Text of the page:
High angle of business team holding a terrestrial globeThere are a select few geniuses that have lived their lives and, long after they are gone, their works continue to inspire several generations.  Albert Einstein and Beethoven are in the same class as Buckminster Fuller—the genius known for the geodesic dome, as well as 28 patents, 28 published books and 47 honorary degrees.

The dome, the man and the legacy

As stated, Fuller is mostly known for the geodesic dome, a sustainable structure that defies the laws of physics regarding weight in line with engineered construction. The dome has been produced over 300,000 times and can be seen in children’s toys, works of art and in sports stadiums. However, Fuller’s true impact on our modern world is alive today as his concepts and dreams continue to influence generations of architects, designers, artists and scientists working (often together) to build a more sustainable world for all.

Inspiration inspired by genius 

If you go back to 2010, Operation Hope was the winner of the Buckminster Fuller Challenge—a contest that provided a solution to a devastating cause of climate change. At the heart of the project, researchers rejuvenated parched and desolate grasslands. Along with savannahs, these areas transformed from barren grounds into healthy, vibrant fields with ponds and flowing streams. Not even a severe drought could stop researchers from making this project a successful one.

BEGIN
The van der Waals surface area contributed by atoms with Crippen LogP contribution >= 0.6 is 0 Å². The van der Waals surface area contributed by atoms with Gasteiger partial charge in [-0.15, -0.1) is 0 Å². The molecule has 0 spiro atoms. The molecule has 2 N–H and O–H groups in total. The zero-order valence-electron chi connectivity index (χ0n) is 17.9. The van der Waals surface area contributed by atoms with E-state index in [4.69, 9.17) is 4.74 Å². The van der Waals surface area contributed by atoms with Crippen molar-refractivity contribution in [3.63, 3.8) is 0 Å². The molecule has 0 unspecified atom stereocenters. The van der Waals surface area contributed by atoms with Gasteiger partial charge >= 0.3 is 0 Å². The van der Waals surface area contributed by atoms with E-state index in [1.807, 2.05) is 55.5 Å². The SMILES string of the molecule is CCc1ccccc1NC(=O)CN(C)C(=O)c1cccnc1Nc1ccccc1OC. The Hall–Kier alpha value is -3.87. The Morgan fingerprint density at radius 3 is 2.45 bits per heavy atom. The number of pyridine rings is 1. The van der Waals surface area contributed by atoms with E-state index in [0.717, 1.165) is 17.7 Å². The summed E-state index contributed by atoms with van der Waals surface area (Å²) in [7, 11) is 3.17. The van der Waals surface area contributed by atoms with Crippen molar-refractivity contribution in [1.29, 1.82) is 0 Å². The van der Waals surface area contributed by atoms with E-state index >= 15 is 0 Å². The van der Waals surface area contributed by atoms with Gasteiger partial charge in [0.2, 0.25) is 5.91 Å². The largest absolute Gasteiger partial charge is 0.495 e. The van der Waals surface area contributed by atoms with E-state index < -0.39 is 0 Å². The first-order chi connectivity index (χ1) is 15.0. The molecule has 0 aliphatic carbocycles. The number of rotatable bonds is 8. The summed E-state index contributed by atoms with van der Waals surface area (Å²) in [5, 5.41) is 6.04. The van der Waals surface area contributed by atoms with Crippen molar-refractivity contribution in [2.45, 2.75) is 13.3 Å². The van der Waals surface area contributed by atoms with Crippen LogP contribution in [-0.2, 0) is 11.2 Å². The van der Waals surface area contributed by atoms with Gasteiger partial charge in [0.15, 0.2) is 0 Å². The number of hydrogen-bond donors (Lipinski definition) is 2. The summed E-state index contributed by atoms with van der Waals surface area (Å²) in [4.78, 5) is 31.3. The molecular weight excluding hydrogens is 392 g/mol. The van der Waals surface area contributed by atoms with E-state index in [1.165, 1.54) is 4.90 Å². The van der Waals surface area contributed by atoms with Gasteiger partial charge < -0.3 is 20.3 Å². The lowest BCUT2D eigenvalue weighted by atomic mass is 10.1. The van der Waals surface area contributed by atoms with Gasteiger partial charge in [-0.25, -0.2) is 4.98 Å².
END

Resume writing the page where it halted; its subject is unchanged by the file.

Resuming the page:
The work of Buckminster Fuller inspired the Savory Institute in Albuquerque, New Mexico and the Africa Center for Holistic Management in Zimbabwe to launch Project Hope. Its methods proved to be a successful in the field of land management that strayed from traditional concepts. Their success was due greatly in part to the innovative technology that granted researchers the ability to calibrate and measure figures in their studies.

For example, they embraced a holistic management process that restored balance between local plant growth and animal herding as well as feeding behaviors. The re-introduction of clean, bountiful water was due to the research at hand. Furthermore, they combated global climate change and increased crop yields to restore food supplies to locals.

Nurturing generations to come

The globalization of tech wizards is due greatly in part to contests such as the Buckminster Fuller Challenge and the number of students pursuing STEM degrees—an interdisciplinary degree in science, technology, engineering and math. According to ‘The New York Times’ the best companies are seeking people with these degrees to fill vital roles within companies. As for global projects funded by organizations such as the one in Buckminster Fuller’s name, these students are often the best candidates.

The best way for STEM students to get involved in projects and challenges is to develop a team and find a cause with a purpose that will lead to the development of something to lend a hand to global good. Whether you are restoring a valuable eco system to remote and threatened areas, or finding innovative ways to educate people in primitive conditions, participating in these programs will not only pad your resume, you will be improving the lives of many while setting a stage for others to pick up when you leave off.

Image source: http://www.isc-worldwide.com/assets/Uploads/Global-teamwork.2.jpg

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